She said that the defense needs money for research, and legislatures are less likely to put money toward capital defense cases and appeals.
“I think any lawyer would tell you resources matter in terms of being able to put on the kind of evidence that juries find persuasive in capital cases,” Steiker said. “In capital cases, it really all comes down to mitigation, and mitigation is hugely expensive — investigating, doing a social history of the defendant, getting expert witnesses about mental health, among other things. It’s just tremendously resource-intensive.”
She pointed to a study by Baumgartner, the first witness on Wednesday. His study said the death penalty cost government agencies in Kansas over $2 million annually from 2014 through 2018. The study said that does not include the cost of processing death-penalty appeals.
“The death penalty is much, much more expensive than life imprisonment, even when you take into account possible imprisonment for life,” Steiker said.
She also spoke of the danger of wrongful convictions. She said 186 people sentenced to death have been exonerated since 1976.
Steiker said wrongful convictions are more likely in capital cases for these reasons:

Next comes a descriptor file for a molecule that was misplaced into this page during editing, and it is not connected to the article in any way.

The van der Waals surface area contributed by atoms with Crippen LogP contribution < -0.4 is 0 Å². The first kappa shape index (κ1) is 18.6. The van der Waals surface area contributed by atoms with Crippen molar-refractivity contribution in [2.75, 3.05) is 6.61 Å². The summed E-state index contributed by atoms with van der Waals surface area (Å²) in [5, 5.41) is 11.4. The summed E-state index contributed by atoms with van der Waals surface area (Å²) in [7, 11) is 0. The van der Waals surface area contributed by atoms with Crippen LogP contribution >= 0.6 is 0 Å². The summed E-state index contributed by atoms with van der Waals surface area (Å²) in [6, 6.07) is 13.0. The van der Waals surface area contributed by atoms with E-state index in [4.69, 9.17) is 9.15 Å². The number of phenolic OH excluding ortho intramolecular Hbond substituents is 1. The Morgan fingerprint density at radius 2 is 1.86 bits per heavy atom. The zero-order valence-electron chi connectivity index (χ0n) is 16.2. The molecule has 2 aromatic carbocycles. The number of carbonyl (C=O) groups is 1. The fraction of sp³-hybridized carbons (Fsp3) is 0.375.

- The victim is dead and cannot be interviewed
- Prosecutors and police are under a lot of pressure to solve heinous crimes quickly and are more likely to:
- Use methods to induce a confession
- Cut corners on identification procedures
- Use of jailhouse informants
- Rely on faulty or shoddy forensic evidence
She said that after the committee she was on presented its research to the American Law Institute, the ALI withdrew the death penalty from the penal code used by law schools and lawmakers around the country.
The ALI said, “In light of the current intractable institutional and structural obstacles to ensuring a minimally adequate system for administering capital punishment, the Institute calls for the rejection of capital punishment as a penal option.”
Steiker said that when the committee wrote the report in 2008, 36 states had the death penalty. Since then, nine of those states have abolished it. She said the states cited part or all of the committee’s report in the reason to abolish capital punishment.
When it was the district attorney’s turn to cross-examine Steiker, he asked her if she felt the death penalty system is broken. She said yes.
“In your opinion … there’s no path forward to even a minimally capable, minimally adequate system for the death penalty?” Bennett asked.
“Correct,” Steiker said. “That was my view and the view of the American Law Institute as well.”
To see Steiker’s report for the ACLU, click here.
The court recessed until Thursday, when the ACLU said it was prepared to present its closing arguments.